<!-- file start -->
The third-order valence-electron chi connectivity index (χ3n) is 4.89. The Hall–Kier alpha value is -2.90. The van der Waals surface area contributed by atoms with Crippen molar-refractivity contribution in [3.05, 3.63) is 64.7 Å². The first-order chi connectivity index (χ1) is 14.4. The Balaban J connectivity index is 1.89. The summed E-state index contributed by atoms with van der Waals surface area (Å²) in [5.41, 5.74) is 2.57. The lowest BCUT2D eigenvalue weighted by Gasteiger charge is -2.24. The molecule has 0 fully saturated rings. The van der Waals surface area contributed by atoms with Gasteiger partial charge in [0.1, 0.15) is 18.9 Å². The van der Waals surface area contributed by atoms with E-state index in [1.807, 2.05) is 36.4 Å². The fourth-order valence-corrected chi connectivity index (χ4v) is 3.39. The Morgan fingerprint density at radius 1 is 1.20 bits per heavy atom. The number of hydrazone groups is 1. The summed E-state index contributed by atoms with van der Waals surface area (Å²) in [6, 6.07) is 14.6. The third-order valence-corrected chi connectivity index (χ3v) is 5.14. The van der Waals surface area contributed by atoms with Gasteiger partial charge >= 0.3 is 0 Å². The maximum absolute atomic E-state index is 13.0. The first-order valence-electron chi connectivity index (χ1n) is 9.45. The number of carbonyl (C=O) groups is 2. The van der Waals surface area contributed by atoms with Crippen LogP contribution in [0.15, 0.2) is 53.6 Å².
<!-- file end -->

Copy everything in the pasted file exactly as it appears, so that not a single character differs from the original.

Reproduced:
The third-order valence-electron chi connectivity index (χ3n) is 4.89. The Hall–Kier alpha value is -2.90. The van der Waals surface area contributed by atoms with Crippen molar-refractivity contribution in [3.05, 3.63) is 64.7 Å². The first-order chi connectivity index (χ1) is 14.4. The Balaban J connectivity index is 1.89. The summed E-state index contributed by atoms with van der Waals surface area (Å²) in [5.41, 5.74) is 2.57. The lowest BCUT2D eigenvalue weighted by Gasteiger charge is -2.24. The molecule has 0 fully saturated rings. The van der Waals surface area contributed by atoms with Gasteiger partial charge in [0.1, 0.15) is 18.9 Å². The van der Waals surface area contributed by atoms with E-state index in [1.807, 2.05) is 36.4 Å². The fourth-order valence-corrected chi connectivity index (χ4v) is 3.39. The Morgan fingerprint density at radius 1 is 1.20 bits per heavy atom. The number of hydrazone groups is 1. The summed E-state index contributed by atoms with van der Waals surface area (Å²) in [6, 6.07) is 14.6. The third-order valence-corrected chi connectivity index (χ3v) is 5.14. The van der Waals surface area contributed by atoms with Gasteiger partial charge >= 0.3 is 0 Å². The maximum absolute atomic E-state index is 13.0. The first-order valence-electron chi connectivity index (χ1n) is 9.45. The number of carbonyl (C=O) groups is 2. The van der Waals surface area contributed by atoms with Crippen LogP contribution in [0.15, 0.2) is 53.6 Å².